How a Court Becomes Supreme

13 Pages Posted: 30 May 2017

See all articles by Richard Albert

Richard Albert

University of Texas at Austin - School of Law; Yale University - Law School; University of Toronto - Faculty of Law; University of Ottawa - Faculty of Law; Universidad Externado de Colombia - Facultad de Derecho; Interdisciplinary Center (IDC) Herzliyah - Radzyner School of Law; Universidad de Especialidades Espíritu Santo; Airlangga University

Date Written: May 28, 2017

Abstract

High courts around the world have increasingly invalidated constitutional amendments in defense of their view of democracy, answering in the affirmative what was once a paradoxical question with no obvious answer: can a constitutional amendment be unconstitutional? In the United States, however, the Supreme Court has yet to articulate a theory or doctrine of unconstitutional constitutional amendment. Faced with a constitutional amendment that would challenge the liberal democratic values of American constitutionalism — for instance an amendment to restrict political speech or to establish a national religion in the United States — the Court would be left without a strategy or vocabulary to protect the foundations of constitutional democracy in the United States. In this Article prepared for the annual “Constitutional Law Schmooze” at the University of Maryland, I sketch eight strategies the Court could deploy in order to defend of American constitutional democracy — and to make itself truly supreme by immunizing its judgments from reversal by constitutional amendment.

Keywords: Constitutional Amendment, Unconstitutional Constitutional Amendment, Corwin Amendment, Constitutional Democracy, Juristocracy, Basic Structure Doctrine, Belize, Czech Republic, United States, Togo, Nicaragua, South Africa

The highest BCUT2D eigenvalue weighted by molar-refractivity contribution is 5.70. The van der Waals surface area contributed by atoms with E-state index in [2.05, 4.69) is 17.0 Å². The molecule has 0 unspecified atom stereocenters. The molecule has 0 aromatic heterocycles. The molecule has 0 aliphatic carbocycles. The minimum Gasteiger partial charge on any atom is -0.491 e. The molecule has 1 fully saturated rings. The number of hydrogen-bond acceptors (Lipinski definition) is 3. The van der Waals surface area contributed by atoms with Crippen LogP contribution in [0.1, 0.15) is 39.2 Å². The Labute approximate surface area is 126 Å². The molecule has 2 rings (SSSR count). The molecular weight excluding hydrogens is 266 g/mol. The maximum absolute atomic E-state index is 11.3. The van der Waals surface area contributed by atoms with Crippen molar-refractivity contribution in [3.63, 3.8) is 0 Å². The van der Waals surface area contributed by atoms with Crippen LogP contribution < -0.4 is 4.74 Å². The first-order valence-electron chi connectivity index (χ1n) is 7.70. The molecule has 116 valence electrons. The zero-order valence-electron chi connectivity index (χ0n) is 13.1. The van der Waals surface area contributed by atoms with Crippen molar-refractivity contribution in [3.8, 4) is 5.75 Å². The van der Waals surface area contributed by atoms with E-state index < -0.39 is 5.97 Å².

Suggested Citation

Albert, Richard, How a Court Becomes Supreme (May 28, 2017). 77 Maryland Law Review (Forthcoming), Available at SSRN: https://ssrn.com/abstract=2975832

Richard Albert (Contact Author)

University of Texas at Austin - School of Law ( email )

727 East Dean Keeton Street
Austin, TX 78705
United States
512.213.1113 (Phone)

HOME PAGE: http://law.utexas.edu/faculty/richard-albert

Yale University - Law School

127 Wall Street
New Haven, CT 06520-8215
United States

HOME PAGE: http://www.law.yale.edu

University of Toronto - Faculty of Law ( email )

78 and 84 Queen's Park
Toronto, Ontario M5S 2C5
Canada

HOME PAGE: http://www.law.utoronto.ca

University of Ottawa - Faculty of Law ( email )

57 Louis Pasteur Street
Ottawa, Ontario K1N 6N5
Canada

HOME PAGE: http://https://commonlaw.uottawa.ca

Universidad Externado de Colombia - Facultad de Derecho

Calle 12 # 1-17 este
Calle 12 0 83
Bogota D.C, Cundinamarca 3456
Colombia

HOME PAGE: http://https://www.uexternado.edu.co/derecho/

Interdisciplinary Center (IDC) Herzliyah - Radzyner School of Law ( email )

P.O. Box 167
Herzliya, 46150
Israel

HOME PAGE: http://https://www.idc.ac.il/en/schools/law/pages/home.aspx

Universidad de Especialidades Espíritu Santo ( email )

Facultad de Derecho
Av. Samborondón 5
Samborondón, 092301
Ecuador

HOME PAGE: http://https://www.uees.edu.ec/postgrado/derecho-constitucional-2

Airlangga University

Dharmawangsa Dalam Selatan
Surabaya, East Java 60286
Indonesia

HOME PAGE: http://https://www.unair.ac.id

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